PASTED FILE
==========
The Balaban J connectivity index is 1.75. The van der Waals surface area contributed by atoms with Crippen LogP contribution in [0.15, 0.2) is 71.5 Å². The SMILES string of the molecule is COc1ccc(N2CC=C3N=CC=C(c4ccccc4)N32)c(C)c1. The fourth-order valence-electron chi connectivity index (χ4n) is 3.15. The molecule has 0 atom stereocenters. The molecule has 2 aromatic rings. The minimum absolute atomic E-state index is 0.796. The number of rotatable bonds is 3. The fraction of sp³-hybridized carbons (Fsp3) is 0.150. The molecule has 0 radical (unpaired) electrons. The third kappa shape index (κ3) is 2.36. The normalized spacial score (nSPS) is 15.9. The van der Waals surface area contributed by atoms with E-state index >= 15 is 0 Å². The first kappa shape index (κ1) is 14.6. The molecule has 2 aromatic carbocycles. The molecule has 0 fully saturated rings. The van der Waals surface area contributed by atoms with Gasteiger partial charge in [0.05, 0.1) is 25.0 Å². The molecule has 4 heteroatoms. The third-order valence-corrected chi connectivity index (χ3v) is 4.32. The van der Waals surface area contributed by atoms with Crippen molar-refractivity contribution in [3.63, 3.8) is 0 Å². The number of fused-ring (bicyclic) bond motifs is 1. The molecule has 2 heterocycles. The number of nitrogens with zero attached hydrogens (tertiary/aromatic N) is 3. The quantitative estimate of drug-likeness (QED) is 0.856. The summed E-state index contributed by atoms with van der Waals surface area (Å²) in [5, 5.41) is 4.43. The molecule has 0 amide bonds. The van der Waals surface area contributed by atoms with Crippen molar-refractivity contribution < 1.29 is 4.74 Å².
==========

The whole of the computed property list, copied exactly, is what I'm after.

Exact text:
The Balaban J connectivity index is 1.75. The van der Waals surface area contributed by atoms with Crippen LogP contribution in [0.15, 0.2) is 71.5 Å². The SMILES string of the molecule is COc1ccc(N2CC=C3N=CC=C(c4ccccc4)N32)c(C)c1. The fourth-order valence-electron chi connectivity index (χ4n) is 3.15. The molecule has 0 atom stereocenters. The molecule has 2 aromatic rings. The minimum absolute atomic E-state index is 0.796. The number of rotatable bonds is 3. The fraction of sp³-hybridized carbons (Fsp3) is 0.150. The molecule has 0 radical (unpaired) electrons. The third kappa shape index (κ3) is 2.36. The normalized spacial score (nSPS) is 15.9. The van der Waals surface area contributed by atoms with E-state index >= 15 is 0 Å². The first kappa shape index (κ1) is 14.6. The molecule has 2 aromatic carbocycles. The molecule has 0 fully saturated rings. The van der Waals surface area contributed by atoms with Gasteiger partial charge in [0.05, 0.1) is 25.0 Å². The molecule has 4 heteroatoms. The third-order valence-corrected chi connectivity index (χ3v) is 4.32. The van der Waals surface area contributed by atoms with Crippen molar-refractivity contribution in [3.63, 3.8) is 0 Å². The number of fused-ring (bicyclic) bond motifs is 1. The molecule has 2 heterocycles. The number of nitrogens with zero attached hydrogens (tertiary/aromatic N) is 3. The quantitative estimate of drug-likeness (QED) is 0.856. The summed E-state index contributed by atoms with van der Waals surface area (Å²) in [5, 5.41) is 4.43. The molecule has 0 amide bonds. The van der Waals surface area contributed by atoms with Crippen molar-refractivity contribution < 1.29 is 4.74 Å².